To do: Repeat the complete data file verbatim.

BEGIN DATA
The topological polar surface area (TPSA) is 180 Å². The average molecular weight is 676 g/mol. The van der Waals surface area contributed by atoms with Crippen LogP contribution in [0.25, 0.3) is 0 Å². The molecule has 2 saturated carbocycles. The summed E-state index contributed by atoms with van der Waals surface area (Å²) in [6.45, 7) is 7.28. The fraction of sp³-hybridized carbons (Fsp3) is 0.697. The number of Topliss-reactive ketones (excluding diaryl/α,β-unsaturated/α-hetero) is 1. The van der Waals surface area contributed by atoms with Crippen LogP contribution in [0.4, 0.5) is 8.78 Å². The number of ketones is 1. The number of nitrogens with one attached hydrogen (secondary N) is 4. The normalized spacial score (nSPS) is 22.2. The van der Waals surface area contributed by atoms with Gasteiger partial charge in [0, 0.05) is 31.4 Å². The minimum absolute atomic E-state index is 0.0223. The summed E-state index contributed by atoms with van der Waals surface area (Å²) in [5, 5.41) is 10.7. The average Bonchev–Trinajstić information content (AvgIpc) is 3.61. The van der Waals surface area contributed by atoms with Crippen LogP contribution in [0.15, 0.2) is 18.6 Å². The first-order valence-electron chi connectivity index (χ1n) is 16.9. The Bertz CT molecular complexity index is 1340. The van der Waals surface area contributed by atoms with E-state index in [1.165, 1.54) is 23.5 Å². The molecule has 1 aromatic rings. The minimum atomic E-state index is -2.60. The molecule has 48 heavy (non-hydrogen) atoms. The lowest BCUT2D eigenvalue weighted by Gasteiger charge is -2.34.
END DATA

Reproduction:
The topological polar surface area (TPSA) is 180 Å². The average molecular weight is 676 g/mol. The van der Waals surface area contributed by atoms with Crippen LogP contribution in [0.25, 0.3) is 0 Å². The molecule has 2 saturated carbocycles. The summed E-state index contributed by atoms with van der Waals surface area (Å²) in [6.45, 7) is 7.28. The fraction of sp³-hybridized carbons (Fsp3) is 0.697. The number of Topliss-reactive ketones (excluding diaryl/α,β-unsaturated/α-hetero) is 1. The van der Waals surface area contributed by atoms with Crippen LogP contribution in [0.4, 0.5) is 8.78 Å². The number of ketones is 1. The number of nitrogens with one attached hydrogen (secondary N) is 4. The normalized spacial score (nSPS) is 22.2. The van der Waals surface area contributed by atoms with Gasteiger partial charge in [0, 0.05) is 31.4 Å². The minimum absolute atomic E-state index is 0.0223. The summed E-state index contributed by atoms with van der Waals surface area (Å²) in [5, 5.41) is 10.7. The average Bonchev–Trinajstić information content (AvgIpc) is 3.61. The van der Waals surface area contributed by atoms with Crippen LogP contribution in [0.15, 0.2) is 18.6 Å². The first-order valence-electron chi connectivity index (χ1n) is 16.9. The Bertz CT molecular complexity index is 1340. The van der Waals surface area contributed by atoms with E-state index in [1.165, 1.54) is 23.5 Å². The molecule has 1 aromatic rings. The minimum atomic E-state index is -2.60. The molecule has 48 heavy (non-hydrogen) atoms. The lowest BCUT2D eigenvalue weighted by Gasteiger charge is -2.34.